Another option for circumnavigators to consider is PJ Hayman (www.pjhayman.com). Its cruise insurance covers single trips up to 186 days away, has no upper age limit and will discuss covering pre-existing medical conditions for an additional premium.
The policy has £10,000 cancellation cover and pays out £100 if you miss a port (up to a maximum of £500). Other cruisespecific benefits include cover that pays out if formal wear is damaged, lost or stolen, and £50 a day compensation for those who are confined to their cabin by the ship’s doctor because of illness (up to a maximum £1,000).
Do and don’ts of travel insurance
✔Do read the small print. Or at least skim through it so you know the main points. It’s very long and boring – and very small – but it is important to know what you are not covered for.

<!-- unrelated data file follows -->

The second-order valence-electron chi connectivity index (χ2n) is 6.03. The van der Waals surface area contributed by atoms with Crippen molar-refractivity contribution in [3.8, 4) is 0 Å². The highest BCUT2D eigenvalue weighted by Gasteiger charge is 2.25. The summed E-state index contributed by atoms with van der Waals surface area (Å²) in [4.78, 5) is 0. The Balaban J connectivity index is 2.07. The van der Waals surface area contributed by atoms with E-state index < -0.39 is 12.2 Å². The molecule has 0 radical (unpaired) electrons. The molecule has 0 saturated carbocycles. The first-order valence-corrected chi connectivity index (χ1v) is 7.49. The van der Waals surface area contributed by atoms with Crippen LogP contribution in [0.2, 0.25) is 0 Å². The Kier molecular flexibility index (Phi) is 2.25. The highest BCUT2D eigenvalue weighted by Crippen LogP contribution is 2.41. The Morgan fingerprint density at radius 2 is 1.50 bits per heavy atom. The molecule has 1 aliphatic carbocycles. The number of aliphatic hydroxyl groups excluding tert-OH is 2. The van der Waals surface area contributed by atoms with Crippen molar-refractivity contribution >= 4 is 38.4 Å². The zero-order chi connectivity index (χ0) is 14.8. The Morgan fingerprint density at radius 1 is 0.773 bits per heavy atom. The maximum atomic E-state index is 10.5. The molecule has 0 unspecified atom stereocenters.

✔Do make sure you have a European Health Insurance Card. Some insurance companies require it; Saga Insurance won’t charge the excess if you have used the EHIC card to reduce the cost of treatment.
✔Do buy your insurance at the same time as booking your holiday, so you are covered if you need to cancel. Make sure the cancellation cover matches or exceeds the cost of your holiday.
✘ Don’t buy a policy on price. You can be pretty sure it will not be right for you. Choose based on your personal requirements.
✘ Don’t leave baggage unattended at any time because it will not be covered. Make use of the safe in your cabin to store valuables.
✘ Don’t claim for more items than you have lost. Travel insurers are a savvy lot and will pay out quickly for realistic losses but stall if they smell a rat.